Saturday, February 11, 2012

How J-Drama "Marumo no Okite" Improves My Rusty Ear

I’m dusting off the cobwebs of this blog and hoping to be more active again. I’ve got a lot going on in my crazy writing life, but will do my best to ganbarimasu!

Recently my husband granted me the wish of a subscription to TV Japan through Comcast Xfinity. Way back in the day when I was first studying Japanese (in the ancient times of no Internet and when VHS was the ultimate in high tech), I relied a lot on a local San Francisco station, Channel 26, that broadcasted Japanese programming mainly on weekends, to help with hearing real Japanese. There was a time when you could catch a wide variety of Japanese TV shows on Channel 26, some with English subtitles, and it was a great help in training my ear to Nihongo.

But as the years passed and the demographics in San Francisco started shifting, Channel 26 began to strip away its Japanese programming in favor of Mandarin and Cantonese language shows. The pickings became slim and with the advent of TV Japan, I now understand that many of the expats or temporary expats in the Bay Area weren’t watching Channel 26 anymore. And with the advent of TV Japan I’m assuming it was harder and harder for the station to attract Japanese sponsors.

With TV Japan I’m back on track and I can hear Japanese 24/7 if I want to. This helped tremendously when I found myself in Osaka last month, my first time visiting Japan in more than five years and by far my longest break from one of my favorite places in the world. My ear wasn’t as rusty as it usually is and I also felt “in tune” with Japan since I was much more aware of what was going on, thanks to steady viewing of TV Japan at home.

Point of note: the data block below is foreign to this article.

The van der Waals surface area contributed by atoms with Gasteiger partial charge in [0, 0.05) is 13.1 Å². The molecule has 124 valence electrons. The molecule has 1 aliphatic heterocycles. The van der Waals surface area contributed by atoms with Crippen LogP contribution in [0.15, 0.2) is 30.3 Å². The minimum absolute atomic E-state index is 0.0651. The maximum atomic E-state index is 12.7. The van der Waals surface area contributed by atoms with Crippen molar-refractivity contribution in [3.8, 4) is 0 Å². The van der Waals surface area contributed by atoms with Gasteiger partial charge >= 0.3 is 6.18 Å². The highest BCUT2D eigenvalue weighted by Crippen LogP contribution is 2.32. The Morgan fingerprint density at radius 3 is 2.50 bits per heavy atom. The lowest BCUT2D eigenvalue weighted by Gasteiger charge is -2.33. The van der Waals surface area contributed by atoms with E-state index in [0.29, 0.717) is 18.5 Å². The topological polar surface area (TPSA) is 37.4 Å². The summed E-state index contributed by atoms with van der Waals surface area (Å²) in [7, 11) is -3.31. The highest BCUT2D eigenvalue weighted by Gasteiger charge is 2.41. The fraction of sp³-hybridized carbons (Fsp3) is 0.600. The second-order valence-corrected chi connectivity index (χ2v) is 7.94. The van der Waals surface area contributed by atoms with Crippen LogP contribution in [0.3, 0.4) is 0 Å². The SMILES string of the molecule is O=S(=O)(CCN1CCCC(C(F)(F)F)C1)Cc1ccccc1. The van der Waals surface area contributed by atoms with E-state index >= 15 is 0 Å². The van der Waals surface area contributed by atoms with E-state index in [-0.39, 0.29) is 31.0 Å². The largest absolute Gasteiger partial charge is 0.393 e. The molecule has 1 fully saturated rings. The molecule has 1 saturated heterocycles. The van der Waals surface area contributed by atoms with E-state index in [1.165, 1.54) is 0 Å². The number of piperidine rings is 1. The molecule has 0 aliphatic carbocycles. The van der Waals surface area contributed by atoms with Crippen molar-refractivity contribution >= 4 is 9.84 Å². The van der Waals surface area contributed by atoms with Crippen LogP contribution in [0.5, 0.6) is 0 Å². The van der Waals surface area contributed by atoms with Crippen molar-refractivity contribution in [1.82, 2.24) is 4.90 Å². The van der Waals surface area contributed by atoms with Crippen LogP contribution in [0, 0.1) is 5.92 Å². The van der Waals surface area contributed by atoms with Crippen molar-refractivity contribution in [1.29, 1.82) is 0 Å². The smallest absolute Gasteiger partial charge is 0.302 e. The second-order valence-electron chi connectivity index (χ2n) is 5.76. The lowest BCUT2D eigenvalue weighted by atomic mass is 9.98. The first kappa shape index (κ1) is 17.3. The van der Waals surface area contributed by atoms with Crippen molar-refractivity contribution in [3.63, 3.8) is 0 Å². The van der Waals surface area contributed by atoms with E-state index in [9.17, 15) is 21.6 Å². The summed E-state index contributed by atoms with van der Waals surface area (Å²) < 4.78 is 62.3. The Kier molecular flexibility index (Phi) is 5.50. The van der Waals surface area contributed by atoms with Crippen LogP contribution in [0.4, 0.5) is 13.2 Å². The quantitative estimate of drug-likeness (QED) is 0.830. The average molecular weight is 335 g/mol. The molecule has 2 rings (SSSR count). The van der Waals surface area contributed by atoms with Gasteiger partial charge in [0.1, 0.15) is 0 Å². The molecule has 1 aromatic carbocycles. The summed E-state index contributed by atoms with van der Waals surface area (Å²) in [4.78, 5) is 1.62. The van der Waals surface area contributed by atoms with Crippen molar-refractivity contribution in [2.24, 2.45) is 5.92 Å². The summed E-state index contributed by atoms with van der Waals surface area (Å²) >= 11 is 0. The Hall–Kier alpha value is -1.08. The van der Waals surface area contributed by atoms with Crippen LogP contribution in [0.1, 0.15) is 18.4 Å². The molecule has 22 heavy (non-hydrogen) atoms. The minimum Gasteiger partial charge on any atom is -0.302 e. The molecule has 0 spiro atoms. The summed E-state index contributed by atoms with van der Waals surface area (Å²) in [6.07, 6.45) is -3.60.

I want to urge those of you studying Japanese to try and immerse yourself in the language as best you can. And these days with the Internet, DVDs, cable TV, etc., etc. there’s really no excuse—even if you live thousands of miles away from Tokyo you can still get an earful.

One of the best ways to improve your Japanese, I think, is by watching Japanese TV dramas. On TV Japan I’ve been watching one called Marumo no Okite. TV Japan mostly shows up-to-the-minute NHK shows, but has recently started offering other programming. Marumo no Okite originally aired on Fuji TV last spring, but it’s new to me so I don’t mind if it’s a bit old.

If Marumo no Okite were an American TV show, I wouldn’t watch any more than five minutes of it. It’s sappy and sentimental, about a young salaryman (Sadao Abe) who unexpectedly must take in his old baseball team buddy’s two kids when the friend dies suddenly. The children (Mana Ashida and Fuku Suzuki) are precocious and much too perfect (though they don’t mug for the camera as much as some American child stars) and there’s also a talking dog. Sheesh!

But I’m not expecting Downton Abbey here. I like that Marumo is predictable and sentimental and repetitive because that makes it much easier to understand when you don’t have any English subtitles on which to rely (another good strategy to help you improve). It’s also good to notice how the Japanese changes when a character is talking to his family, to his boss, to his customer and to a stranger. If you observe enough, you’re bound to pick up a lot. And if you find yourself understanding everything Mook the talking dog says you can reward yourself with a treat!

Wendy Nelson Tokunaga is the author of the novels, “Midori by Moonlight” and “Love in Translation” (both published by St. Martin’s Press), and the e-book novel, “Falling Uphill,” written under the pen name Kelly Sweetwood. She’s also the author of the nonfiction e-book, “Marriage in Translation: Foreign Wife, Japanese Husband.” Her short story, “Love Right on the Yesterday” appears in the upcoming book, “Tomo: Friendship Through Fiction: An Anthology of Teen Stories.”

Wendy holds an MFA in Creative Writing from University of San Francisco and teaches for Stanford University’s Online Writer’s Studio and for the MFA program at University of San Francisco. She also does private manuscript consulting for novels and memoirs. When she’s not busy writing, Wendy loves to sing jazz and Japanese karaoke with her Osaka-born surfer-dude husband accompanying her on keyboards. Follow her on Twitter at Wendy_Tokunaga and visit her website at: